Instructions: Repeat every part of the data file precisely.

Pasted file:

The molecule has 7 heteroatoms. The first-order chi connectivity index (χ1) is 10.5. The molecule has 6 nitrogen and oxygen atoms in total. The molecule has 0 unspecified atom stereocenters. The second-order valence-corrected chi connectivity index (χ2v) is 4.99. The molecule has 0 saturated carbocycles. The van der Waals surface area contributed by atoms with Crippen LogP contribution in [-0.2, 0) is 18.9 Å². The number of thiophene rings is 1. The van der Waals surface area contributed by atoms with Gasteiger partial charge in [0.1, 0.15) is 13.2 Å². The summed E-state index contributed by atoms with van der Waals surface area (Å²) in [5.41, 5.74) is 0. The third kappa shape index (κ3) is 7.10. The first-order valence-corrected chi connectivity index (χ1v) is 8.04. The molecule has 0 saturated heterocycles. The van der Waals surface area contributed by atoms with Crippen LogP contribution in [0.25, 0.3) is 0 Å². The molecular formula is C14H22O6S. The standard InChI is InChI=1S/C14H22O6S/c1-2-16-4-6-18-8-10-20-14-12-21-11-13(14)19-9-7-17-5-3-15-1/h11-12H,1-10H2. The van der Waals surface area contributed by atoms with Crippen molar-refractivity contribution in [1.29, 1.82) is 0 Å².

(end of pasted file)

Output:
The molecule has 7 heteroatoms. The first-order chi connectivity index (χ1) is 10.5. The molecule has 6 nitrogen and oxygen atoms in total. The molecule has 0 unspecified atom stereocenters. The second-order valence-corrected chi connectivity index (χ2v) is 4.99. The molecule has 0 saturated carbocycles. The van der Waals surface area contributed by atoms with Crippen LogP contribution in [-0.2, 0) is 18.9 Å². The number of thiophene rings is 1. The van der Waals surface area contributed by atoms with Gasteiger partial charge in [0.1, 0.15) is 13.2 Å². The summed E-state index contributed by atoms with van der Waals surface area (Å²) in [5.41, 5.74) is 0. The third kappa shape index (κ3) is 7.10. The first-order valence-corrected chi connectivity index (χ1v) is 8.04. The molecule has 0 saturated heterocycles. The van der Waals surface area contributed by atoms with Crippen LogP contribution in [0.25, 0.3) is 0 Å². The molecular formula is C14H22O6S. The standard InChI is InChI=1S/C14H22O6S/c1-2-16-4-6-18-8-10-20-14-12-21-11-13(14)19-9-7-17-5-3-15-1/h11-12H,1-10H2. The van der Waals surface area contributed by atoms with Crippen molar-refractivity contribution in [1.29, 1.82) is 0 Å².